The author of American Shaolin tells a hilarious and fascinating insider's account of mixed martial arts, the fastest growing sport in the country.
Since the first Ultimate Fighting Championship in 1993, mixed martial arts (MMA) has punched, kicked, and wrestled its way into the public's consciousness. MMA is an often brutal sport that combines any and every unarmed fighting technique with pure grit. Today, the gross yearly profits of Ultimate Fighting Championship-the sport's premier professional league-exceed that of professional wrestling, boxing, and even the Boston Red Sox. In Tapped Out, Matthew Polly gives readers his on-the ground take of training and fighting in MMA.
At the age of thirty-six, Polly was out of shape and totally unprepared for what was ahead: a grueling journey through leading MMA training facilities in Bangkok, St. Petersburg, Rio de Janeiro, New York, and Las Vegas. After being utterly beaten down and built back up, he fought his first match against a fighter nearly fifteen years younger-and not only won, but sent his opponent to the hospital. Polly intersperses his own narrative with the history and background of fighting and interviews with top UFC stars such as GSP, Fedor Emelianenko, Randy Couture, and Gina Carano. Evocative of George Plimpton's classic Paper Lion, Polly's honest, funny, and eye-opening account of his experiences will appeal to the millions of devoted MMA fans who are as hardcore as the sport itself.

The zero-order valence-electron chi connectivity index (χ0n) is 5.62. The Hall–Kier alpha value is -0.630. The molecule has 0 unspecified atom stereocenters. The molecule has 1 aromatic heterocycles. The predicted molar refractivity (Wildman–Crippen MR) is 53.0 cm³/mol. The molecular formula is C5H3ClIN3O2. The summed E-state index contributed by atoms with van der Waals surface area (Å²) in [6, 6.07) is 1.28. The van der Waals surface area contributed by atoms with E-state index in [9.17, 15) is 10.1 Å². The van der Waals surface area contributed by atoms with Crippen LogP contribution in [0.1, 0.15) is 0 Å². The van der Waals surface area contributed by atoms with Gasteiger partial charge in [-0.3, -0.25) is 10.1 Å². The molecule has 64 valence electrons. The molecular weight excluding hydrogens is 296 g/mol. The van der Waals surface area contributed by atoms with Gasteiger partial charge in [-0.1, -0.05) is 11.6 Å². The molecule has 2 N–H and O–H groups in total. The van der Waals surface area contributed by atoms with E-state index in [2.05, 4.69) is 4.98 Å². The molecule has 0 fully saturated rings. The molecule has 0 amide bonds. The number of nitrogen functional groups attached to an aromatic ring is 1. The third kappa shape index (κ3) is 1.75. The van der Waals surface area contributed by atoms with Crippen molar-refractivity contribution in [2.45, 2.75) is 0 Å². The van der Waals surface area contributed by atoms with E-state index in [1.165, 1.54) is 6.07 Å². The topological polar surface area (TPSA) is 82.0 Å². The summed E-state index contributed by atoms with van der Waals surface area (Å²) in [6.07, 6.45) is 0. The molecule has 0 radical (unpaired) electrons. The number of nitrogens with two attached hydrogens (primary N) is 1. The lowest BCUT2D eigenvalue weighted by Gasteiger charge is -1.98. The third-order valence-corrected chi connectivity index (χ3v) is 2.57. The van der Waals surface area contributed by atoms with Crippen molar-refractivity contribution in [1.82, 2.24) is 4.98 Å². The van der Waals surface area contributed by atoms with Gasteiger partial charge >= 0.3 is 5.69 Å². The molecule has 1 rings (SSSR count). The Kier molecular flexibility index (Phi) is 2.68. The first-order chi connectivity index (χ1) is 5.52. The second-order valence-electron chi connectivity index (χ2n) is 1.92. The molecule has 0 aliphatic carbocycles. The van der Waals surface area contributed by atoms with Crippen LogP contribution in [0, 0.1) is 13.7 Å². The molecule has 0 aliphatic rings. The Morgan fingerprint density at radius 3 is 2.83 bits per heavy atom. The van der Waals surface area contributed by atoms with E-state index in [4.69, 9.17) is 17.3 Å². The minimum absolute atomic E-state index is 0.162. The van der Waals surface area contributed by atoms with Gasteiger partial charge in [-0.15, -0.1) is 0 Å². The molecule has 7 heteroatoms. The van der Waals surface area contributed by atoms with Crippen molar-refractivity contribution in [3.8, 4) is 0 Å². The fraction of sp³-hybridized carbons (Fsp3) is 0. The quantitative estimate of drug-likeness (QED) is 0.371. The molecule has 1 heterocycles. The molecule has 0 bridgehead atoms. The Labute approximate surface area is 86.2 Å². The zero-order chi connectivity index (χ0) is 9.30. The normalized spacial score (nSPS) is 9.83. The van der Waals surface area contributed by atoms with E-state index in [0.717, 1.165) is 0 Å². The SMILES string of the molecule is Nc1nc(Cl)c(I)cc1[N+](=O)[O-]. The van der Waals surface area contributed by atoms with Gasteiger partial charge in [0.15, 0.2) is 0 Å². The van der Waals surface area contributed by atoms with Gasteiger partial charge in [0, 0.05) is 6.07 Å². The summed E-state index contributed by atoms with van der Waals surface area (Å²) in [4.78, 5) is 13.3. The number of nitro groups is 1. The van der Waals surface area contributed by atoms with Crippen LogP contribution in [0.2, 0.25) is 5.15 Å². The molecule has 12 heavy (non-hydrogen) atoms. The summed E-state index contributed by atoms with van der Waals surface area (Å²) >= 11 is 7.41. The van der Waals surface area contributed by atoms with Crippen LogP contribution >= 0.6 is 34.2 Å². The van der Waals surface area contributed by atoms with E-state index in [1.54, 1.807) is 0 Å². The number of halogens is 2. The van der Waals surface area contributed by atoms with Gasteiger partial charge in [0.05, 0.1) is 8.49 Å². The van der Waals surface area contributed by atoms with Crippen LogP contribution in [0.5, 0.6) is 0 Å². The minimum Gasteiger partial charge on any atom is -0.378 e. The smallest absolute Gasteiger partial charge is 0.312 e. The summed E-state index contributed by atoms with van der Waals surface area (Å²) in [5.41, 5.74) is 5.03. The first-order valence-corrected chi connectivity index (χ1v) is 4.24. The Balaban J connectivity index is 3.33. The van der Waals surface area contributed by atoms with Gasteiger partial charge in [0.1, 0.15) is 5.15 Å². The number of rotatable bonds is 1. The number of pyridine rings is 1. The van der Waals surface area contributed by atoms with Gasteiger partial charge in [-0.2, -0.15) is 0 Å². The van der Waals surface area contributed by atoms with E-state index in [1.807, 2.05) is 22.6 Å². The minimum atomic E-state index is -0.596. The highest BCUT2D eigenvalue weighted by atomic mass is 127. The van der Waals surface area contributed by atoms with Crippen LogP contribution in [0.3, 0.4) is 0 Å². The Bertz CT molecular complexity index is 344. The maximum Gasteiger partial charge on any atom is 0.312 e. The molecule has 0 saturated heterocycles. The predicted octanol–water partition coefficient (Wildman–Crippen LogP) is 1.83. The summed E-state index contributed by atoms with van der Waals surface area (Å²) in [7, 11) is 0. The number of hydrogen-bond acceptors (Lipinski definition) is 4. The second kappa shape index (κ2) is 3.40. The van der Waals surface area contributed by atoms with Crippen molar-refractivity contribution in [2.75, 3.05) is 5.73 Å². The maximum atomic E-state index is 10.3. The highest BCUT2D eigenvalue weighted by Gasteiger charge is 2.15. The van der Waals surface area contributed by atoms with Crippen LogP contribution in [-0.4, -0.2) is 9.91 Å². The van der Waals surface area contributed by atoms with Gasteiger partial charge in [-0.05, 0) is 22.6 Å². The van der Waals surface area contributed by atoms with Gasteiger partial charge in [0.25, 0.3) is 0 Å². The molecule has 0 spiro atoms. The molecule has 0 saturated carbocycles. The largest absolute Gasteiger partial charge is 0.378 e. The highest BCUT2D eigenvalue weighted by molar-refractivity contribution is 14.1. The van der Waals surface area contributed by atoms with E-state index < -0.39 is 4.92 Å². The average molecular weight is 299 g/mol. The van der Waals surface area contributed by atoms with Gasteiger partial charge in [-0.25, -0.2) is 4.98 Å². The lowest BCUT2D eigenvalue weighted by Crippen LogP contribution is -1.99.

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When Polly, a longtime MMA enthusiast and travel writer for Slate, told his editor that he wanted to write a book about mixed martial arts, he was given the go-ahead on the condition that he train and compete himself. Polly spent the next two years getting punched, kicked, and slapped by some of the best coaches in MMA, including Brazilian jiu-jitsu and Muay Thai. A gregarious and charming protagonist, Polly comes across as self-deprecating, yet his enthusiasm and passion for martial arts are unmistakable. Readers familiar with MMA will be gratified to hear how affable their heroes are and will recognize themselves in the author's shoes. Those who previously lacked knowledge of this modern craze will respect both Polly, for undertaking this odyssey, and the fighters whose grueling training regimens he followed. His story ends with a single fight an amateur bout that he wins against a man 15 years his junior proving that even an Everyman, if trained well enough, can have his glory.
I learned a lot from this looking forward to more books